Germany, Motorbike/Motorcycle, Travel 1 Comment
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Elevation Profile

Arriving at Munich Airport, it isn’t half obvious that this is the home of BMW! This engine grill is in the luggage collection hall.

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Of course for Audi is trying to make an impression too – this is a three story poster outside the arrival hall – the reason I took the picture was because the of the fairly clear sky.

The weather reports for this week were rain all week everywhere I wanted to go, but I feel very blessed to have had GREAT weather.

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Wonderful sunshine as I caught the train from the airport to Marienplatz (in the heart of Munich).

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I went to Marienplatz so that I could find a bakery and buy a pretzel for breakfast!

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And then I caught the subway to collect the motorbike. The subway is a long way down – look at the length of the escalator … and I am already a third of the way down, because that is how long it took me to get my camera out.

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I got to AllRoundRent by about 8:10am, but they don’t open till 9:00am. My experience with them so far is that they are a good business to deal with. I wanted a RAM mount fitted so that I can mount my own Zumo 550, and they ensured that happened. They were also very good in getting the paperwork done. It can take a little while when collecting a bike so don’t (like I did) have a tight schedule and hope to be out of there within 1/2 hour. I spent about 2 hours there, much of it chatting about related things (my choice), and during this time I saw how they deal with a variety of customer issues. From what I have been able to tell, they do deal with people fairly – though they are running a business, and do charge for everything to which they are entitled.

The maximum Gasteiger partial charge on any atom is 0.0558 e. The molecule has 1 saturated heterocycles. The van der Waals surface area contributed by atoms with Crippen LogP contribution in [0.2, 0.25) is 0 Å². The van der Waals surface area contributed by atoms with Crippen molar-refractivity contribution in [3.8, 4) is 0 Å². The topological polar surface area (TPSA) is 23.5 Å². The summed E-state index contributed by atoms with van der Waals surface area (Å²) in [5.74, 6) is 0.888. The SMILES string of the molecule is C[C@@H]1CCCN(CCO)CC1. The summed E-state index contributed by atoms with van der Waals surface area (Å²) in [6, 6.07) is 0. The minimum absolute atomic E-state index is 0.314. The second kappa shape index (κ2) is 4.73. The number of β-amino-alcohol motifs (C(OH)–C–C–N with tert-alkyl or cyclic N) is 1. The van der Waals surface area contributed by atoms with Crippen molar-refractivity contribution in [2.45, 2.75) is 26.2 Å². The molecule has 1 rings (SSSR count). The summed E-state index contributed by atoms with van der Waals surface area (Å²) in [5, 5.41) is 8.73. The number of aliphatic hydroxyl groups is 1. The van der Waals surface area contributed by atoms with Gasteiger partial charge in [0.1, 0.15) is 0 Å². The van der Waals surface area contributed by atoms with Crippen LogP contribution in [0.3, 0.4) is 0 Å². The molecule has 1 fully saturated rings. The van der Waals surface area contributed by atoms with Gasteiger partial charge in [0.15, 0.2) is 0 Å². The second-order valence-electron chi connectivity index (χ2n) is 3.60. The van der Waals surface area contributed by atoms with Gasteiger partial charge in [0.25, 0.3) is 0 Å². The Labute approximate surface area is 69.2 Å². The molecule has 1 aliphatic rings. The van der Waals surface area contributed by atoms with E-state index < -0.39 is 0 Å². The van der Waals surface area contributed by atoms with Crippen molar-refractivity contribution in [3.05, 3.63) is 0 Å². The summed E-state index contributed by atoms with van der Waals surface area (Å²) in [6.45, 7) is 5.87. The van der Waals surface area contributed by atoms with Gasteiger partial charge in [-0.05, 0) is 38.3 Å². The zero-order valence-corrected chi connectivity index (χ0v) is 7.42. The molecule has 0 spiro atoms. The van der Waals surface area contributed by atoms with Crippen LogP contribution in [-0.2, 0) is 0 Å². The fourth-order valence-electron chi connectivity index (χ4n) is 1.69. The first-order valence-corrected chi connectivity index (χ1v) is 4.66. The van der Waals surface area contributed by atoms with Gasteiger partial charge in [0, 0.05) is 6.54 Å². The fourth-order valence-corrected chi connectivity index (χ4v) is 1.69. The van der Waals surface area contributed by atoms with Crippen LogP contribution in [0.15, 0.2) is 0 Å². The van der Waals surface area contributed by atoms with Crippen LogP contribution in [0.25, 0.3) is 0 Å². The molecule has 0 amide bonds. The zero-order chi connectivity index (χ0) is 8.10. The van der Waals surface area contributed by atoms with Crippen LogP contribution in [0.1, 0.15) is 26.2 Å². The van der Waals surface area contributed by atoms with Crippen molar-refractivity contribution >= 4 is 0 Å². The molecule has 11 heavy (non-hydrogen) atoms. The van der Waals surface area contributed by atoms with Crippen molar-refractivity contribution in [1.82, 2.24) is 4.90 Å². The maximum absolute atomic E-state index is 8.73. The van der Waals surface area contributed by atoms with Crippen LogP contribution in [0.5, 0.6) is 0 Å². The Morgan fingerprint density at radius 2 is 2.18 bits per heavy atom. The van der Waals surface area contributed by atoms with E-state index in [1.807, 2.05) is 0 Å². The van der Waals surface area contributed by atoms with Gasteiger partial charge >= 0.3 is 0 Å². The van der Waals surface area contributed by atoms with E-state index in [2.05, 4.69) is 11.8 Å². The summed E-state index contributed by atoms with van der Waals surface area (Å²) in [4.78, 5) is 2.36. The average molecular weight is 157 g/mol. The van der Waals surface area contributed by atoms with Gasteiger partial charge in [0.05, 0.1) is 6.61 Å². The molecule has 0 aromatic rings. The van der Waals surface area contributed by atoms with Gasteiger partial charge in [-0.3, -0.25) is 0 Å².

This is the office office of AllRoundRent, and the bikes out the front are weekend returns while they are closed.

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I was grateful to get a bike R1200RT with ESA (because I had never ridden a bike with this feature), and really like the location of the RAM mount. The bike also had heated seats and hand grips – which came in really hand when riding in the snow!

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It did take me a couple of days to really get used to the R1200RT, having ridden a R1200GS extensively. The steering geometry is different – and that is quite noticeable at slow speed. However, it really loves riding on the Autobahn – I loved my ride to Haage (near Berlin) and back. It is a great cruising machine! I particularly liked the fact that you don’t get wet when riding in the rain (except for your feet) – the fairing is designed in such a way that if you are moving, you won’t get wet.

On day one I only rode to Ravensburg, which was good, because I had only little sleep over the previous 56 hours (I had only slept on the plane).

Day 00 – Preparation and Trip Overview

Austria, Germany, Italy, Switzerland, Travel No Comments
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The above map shows the complete trip, which was comprised of 2758km (less 19km for the trip through the tunnel near Davos).

Average speed: 100.6km/h (due to quick dash to Haage, near Berlin, and back).

This page will be completed later.